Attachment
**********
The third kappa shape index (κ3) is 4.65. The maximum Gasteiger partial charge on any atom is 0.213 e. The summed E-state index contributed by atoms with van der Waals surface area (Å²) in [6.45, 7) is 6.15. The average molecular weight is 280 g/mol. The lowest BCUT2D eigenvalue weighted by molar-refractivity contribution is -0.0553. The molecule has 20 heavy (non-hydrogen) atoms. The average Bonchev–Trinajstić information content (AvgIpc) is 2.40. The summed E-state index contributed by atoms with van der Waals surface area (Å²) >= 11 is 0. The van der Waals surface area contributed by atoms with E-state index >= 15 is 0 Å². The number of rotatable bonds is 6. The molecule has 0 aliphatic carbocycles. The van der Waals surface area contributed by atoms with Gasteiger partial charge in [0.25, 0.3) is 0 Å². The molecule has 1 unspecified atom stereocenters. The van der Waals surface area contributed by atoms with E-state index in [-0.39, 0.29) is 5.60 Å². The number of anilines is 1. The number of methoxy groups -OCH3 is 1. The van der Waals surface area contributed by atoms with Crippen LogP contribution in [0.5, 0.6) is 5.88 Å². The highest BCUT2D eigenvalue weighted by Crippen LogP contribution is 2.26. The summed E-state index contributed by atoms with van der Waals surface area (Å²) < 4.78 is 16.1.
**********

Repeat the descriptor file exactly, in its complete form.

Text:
The third kappa shape index (κ3) is 4.65. The maximum Gasteiger partial charge on any atom is 0.213 e. The summed E-state index contributed by atoms with van der Waals surface area (Å²) in [6.45, 7) is 6.15. The average molecular weight is 280 g/mol. The lowest BCUT2D eigenvalue weighted by molar-refractivity contribution is -0.0553. The molecule has 20 heavy (non-hydrogen) atoms. The average Bonchev–Trinajstić information content (AvgIpc) is 2.40. The summed E-state index contributed by atoms with van der Waals surface area (Å²) >= 11 is 0. The van der Waals surface area contributed by atoms with E-state index >= 15 is 0 Å². The number of rotatable bonds is 6. The molecule has 0 aliphatic carbocycles. The van der Waals surface area contributed by atoms with Gasteiger partial charge in [0.25, 0.3) is 0 Å². The molecule has 1 unspecified atom stereocenters. The van der Waals surface area contributed by atoms with E-state index in [-0.39, 0.29) is 5.60 Å². The number of anilines is 1. The number of methoxy groups -OCH3 is 1. The van der Waals surface area contributed by atoms with Crippen LogP contribution in [0.5, 0.6) is 5.88 Å². The highest BCUT2D eigenvalue weighted by Crippen LogP contribution is 2.26. The summed E-state index contributed by atoms with van der Waals surface area (Å²) < 4.78 is 16.1.